WASHINGTON – The Supreme Court announced Wednesday it will hear oral arguments in a number of challenges to President Joe Biden’s COVID-19 vaccine-or-testing requirements for large employers and health care facilities.
The high court was already considering several appeals about those requirements on an emergency basis – which rarely involve oral arguments – but the court announced it would take a more formal approach to the cases and scheduled arguments for Jan. 7.
The justices deferred action on the challenges until after then.
While largely a procedural move, the development signaled the nation’s highest court may be prepared to wade into the thorny issue of vaccine mandates for the first time during the coronavirus pandemic. The court has turned away challenges to other such regulations in Indiana, Maine and New York, allowing state or local vaccine mandates to remain in effect.
The development was also the latest instance in which the high court shifted the way it is approaching a case pending on its so-called shadow docket. The court has come under fire this year for tackling a number of high-profile issues on its emergency docket without oral argument, formal opinions and disclosing which justices were in the majority.
Earlier this year the court moved a challenge to Texas’ law banning abortion after six weeks of pregnancy to its merits docket so the justices could hear arguments. It also shifted the emergency case of a death row inmate claiming violation of his constitutional right to practice his religion in the execution chamber to its regular docket.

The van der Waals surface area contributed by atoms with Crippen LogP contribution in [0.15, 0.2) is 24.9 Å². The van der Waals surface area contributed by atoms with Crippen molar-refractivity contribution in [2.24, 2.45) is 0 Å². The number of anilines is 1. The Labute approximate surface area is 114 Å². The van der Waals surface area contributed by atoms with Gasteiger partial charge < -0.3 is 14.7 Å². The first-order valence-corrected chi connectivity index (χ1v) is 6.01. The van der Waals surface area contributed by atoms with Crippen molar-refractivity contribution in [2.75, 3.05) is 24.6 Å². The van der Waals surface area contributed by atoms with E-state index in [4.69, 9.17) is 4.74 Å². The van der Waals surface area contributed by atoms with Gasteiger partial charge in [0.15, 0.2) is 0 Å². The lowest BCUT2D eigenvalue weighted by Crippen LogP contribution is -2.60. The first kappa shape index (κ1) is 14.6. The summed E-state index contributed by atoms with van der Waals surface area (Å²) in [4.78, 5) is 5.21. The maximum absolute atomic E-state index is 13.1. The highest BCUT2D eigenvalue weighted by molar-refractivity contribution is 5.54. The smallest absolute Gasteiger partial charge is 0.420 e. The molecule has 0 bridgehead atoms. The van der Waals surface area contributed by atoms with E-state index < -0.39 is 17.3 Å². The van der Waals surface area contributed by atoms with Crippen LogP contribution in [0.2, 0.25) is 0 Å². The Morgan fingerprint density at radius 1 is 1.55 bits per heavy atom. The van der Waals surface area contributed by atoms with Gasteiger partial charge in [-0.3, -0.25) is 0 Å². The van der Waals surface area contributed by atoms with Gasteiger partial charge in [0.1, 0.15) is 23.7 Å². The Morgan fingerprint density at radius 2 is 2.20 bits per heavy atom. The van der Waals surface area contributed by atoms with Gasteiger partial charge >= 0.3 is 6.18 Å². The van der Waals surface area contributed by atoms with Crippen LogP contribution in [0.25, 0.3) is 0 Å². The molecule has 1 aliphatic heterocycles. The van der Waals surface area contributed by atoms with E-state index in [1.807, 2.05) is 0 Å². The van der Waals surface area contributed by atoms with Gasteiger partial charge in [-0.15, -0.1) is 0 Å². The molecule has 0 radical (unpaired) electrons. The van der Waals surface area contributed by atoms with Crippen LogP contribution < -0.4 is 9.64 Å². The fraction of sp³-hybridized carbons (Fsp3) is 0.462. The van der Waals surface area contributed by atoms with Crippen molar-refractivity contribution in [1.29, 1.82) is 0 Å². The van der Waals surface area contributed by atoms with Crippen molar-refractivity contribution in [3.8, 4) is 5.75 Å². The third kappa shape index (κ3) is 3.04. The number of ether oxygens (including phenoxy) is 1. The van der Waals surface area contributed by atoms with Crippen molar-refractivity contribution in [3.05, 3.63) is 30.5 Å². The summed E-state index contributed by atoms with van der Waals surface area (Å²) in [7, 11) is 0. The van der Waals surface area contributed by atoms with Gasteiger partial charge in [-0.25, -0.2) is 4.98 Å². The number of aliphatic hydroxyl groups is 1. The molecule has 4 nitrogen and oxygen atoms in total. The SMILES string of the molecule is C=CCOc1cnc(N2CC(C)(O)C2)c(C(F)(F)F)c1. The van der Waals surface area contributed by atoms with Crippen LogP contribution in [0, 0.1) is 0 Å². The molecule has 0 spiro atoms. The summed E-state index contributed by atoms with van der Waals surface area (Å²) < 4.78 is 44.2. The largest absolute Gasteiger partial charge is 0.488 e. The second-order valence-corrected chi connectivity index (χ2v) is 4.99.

One of the Biden administration requirements, which affected large companies with more than 100 employees, was allowed to take effect by a federal appeals court in Ohio earlier this month. The administration later announced employers would be given until Feb. 9 to comply. The regulation requires workers to receive vaccines or regular tests.
Another Biden regulation requires vaccines for health care workers at facilities that receive federal funding, such as through Medicare. Federal courts in Missouri and Louisiana blocked that requirement and the Biden administration appealed to the Supreme Court, asking the justices to allow the mandate to be implemented.
But the court has so far largely avoided the issue of vaccine mandates. In turning away a challenge to Maine’s mandate for health care workers in October, Associate Justice Amy Coney Barrett noted the court has “discretionary judgment” about whether to take an emergency appeal. Without that, she wrote, “applicants could use the emergency docket to force the court” to give a “merits preview in cases” on a “short fuse.”
“In my view, this discretionary consideration counsels against a grant of extraordinary relief in this case, which is the first to address the questions presented,” Barrett wrote in an opinion joined by Associate Justice Brett Kavanaugh.
The high court’s emergency docket – which more recently has been referred to as its shadow docket – is what litigants use to seek quick action, usually to temporarily block enforcement of a law while courts consider the merits of the challenger’s arguments.
Unlike the merits docket, the high court doesn’t hear oral arguments about emergency requests and its opinions – if it issues them at all – are usually far less thorough.
‘This too shall pass away’ this famous Persian adage seems to be defeating us again and again in the case of COVID-19. Despite every effort